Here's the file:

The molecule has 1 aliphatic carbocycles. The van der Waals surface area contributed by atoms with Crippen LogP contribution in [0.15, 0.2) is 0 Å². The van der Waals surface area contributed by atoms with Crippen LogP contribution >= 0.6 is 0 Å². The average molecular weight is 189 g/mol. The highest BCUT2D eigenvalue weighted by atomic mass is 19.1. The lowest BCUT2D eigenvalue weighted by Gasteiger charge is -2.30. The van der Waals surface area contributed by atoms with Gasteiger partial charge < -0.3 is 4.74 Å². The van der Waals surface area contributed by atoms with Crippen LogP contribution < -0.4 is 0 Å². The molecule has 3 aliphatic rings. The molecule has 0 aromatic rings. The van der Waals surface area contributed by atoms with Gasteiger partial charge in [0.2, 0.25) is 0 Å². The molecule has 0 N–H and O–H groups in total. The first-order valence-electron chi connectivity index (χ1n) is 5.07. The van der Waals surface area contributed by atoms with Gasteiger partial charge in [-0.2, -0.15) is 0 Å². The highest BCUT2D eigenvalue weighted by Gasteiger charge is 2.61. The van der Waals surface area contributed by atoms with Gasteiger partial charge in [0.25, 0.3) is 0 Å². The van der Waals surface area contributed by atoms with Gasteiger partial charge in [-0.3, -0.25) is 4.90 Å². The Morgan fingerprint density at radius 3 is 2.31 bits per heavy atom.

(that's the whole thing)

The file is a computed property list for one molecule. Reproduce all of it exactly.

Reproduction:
The molecule has 1 aliphatic carbocycles. The van der Waals surface area contributed by atoms with Crippen LogP contribution in [0.15, 0.2) is 0 Å². The van der Waals surface area contributed by atoms with Crippen LogP contribution >= 0.6 is 0 Å². The average molecular weight is 189 g/mol. The highest BCUT2D eigenvalue weighted by atomic mass is 19.1. The lowest BCUT2D eigenvalue weighted by Gasteiger charge is -2.30. The van der Waals surface area contributed by atoms with Gasteiger partial charge < -0.3 is 4.74 Å². The van der Waals surface area contributed by atoms with Crippen LogP contribution < -0.4 is 0 Å². The molecule has 3 aliphatic rings. The molecule has 0 aromatic rings. The van der Waals surface area contributed by atoms with Gasteiger partial charge in [0.2, 0.25) is 0 Å². The molecule has 0 N–H and O–H groups in total. The first-order valence-electron chi connectivity index (χ1n) is 5.07. The van der Waals surface area contributed by atoms with Gasteiger partial charge in [-0.2, -0.15) is 0 Å². The highest BCUT2D eigenvalue weighted by Gasteiger charge is 2.61. The van der Waals surface area contributed by atoms with Gasteiger partial charge in [0.25, 0.3) is 0 Å². The van der Waals surface area contributed by atoms with Gasteiger partial charge in [-0.3, -0.25) is 4.90 Å². The Morgan fingerprint density at radius 3 is 2.31 bits per heavy atom.